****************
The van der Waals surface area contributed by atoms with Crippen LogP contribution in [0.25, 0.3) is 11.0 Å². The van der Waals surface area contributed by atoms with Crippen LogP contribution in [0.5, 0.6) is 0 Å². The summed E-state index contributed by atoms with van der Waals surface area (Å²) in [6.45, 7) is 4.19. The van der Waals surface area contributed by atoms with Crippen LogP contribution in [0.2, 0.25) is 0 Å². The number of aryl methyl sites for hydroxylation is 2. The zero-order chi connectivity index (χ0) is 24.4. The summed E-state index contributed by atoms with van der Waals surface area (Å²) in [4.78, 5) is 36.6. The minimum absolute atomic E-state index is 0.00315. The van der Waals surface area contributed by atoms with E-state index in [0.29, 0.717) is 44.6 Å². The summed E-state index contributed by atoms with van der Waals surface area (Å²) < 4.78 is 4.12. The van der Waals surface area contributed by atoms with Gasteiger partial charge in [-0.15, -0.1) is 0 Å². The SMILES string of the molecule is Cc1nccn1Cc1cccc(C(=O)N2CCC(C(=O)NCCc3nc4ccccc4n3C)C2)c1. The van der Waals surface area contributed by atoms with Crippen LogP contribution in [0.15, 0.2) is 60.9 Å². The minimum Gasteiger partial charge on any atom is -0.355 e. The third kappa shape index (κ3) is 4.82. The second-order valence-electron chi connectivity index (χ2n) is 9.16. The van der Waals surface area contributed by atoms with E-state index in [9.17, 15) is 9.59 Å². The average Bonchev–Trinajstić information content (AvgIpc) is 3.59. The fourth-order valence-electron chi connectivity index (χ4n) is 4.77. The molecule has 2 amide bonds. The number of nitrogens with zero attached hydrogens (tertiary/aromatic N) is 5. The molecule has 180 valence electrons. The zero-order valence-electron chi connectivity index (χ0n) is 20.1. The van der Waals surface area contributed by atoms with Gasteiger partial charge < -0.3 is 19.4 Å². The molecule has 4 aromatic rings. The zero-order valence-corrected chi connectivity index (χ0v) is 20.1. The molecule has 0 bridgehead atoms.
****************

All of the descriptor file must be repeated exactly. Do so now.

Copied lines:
The van der Waals surface area contributed by atoms with Crippen LogP contribution in [0.25, 0.3) is 11.0 Å². The van der Waals surface area contributed by atoms with Crippen LogP contribution in [0.5, 0.6) is 0 Å². The summed E-state index contributed by atoms with van der Waals surface area (Å²) in [6.45, 7) is 4.19. The van der Waals surface area contributed by atoms with Crippen LogP contribution in [0.2, 0.25) is 0 Å². The number of aryl methyl sites for hydroxylation is 2. The zero-order chi connectivity index (χ0) is 24.4. The summed E-state index contributed by atoms with van der Waals surface area (Å²) in [4.78, 5) is 36.6. The minimum absolute atomic E-state index is 0.00315. The van der Waals surface area contributed by atoms with E-state index in [0.29, 0.717) is 44.6 Å². The summed E-state index contributed by atoms with van der Waals surface area (Å²) < 4.78 is 4.12. The van der Waals surface area contributed by atoms with Gasteiger partial charge in [-0.15, -0.1) is 0 Å². The SMILES string of the molecule is Cc1nccn1Cc1cccc(C(=O)N2CCC(C(=O)NCCc3nc4ccccc4n3C)C2)c1. The van der Waals surface area contributed by atoms with Crippen LogP contribution in [0.15, 0.2) is 60.9 Å². The minimum Gasteiger partial charge on any atom is -0.355 e. The third kappa shape index (κ3) is 4.82. The second-order valence-electron chi connectivity index (χ2n) is 9.16. The van der Waals surface area contributed by atoms with E-state index in [9.17, 15) is 9.59 Å². The average Bonchev–Trinajstić information content (AvgIpc) is 3.59. The fourth-order valence-electron chi connectivity index (χ4n) is 4.77. The molecule has 2 amide bonds. The number of nitrogens with zero attached hydrogens (tertiary/aromatic N) is 5. The molecule has 180 valence electrons. The zero-order valence-electron chi connectivity index (χ0n) is 20.1. The van der Waals surface area contributed by atoms with Gasteiger partial charge < -0.3 is 19.4 Å². The molecule has 4 aromatic rings. The zero-order valence-corrected chi connectivity index (χ0v) is 20.1. The molecule has 0 bridgehead atoms.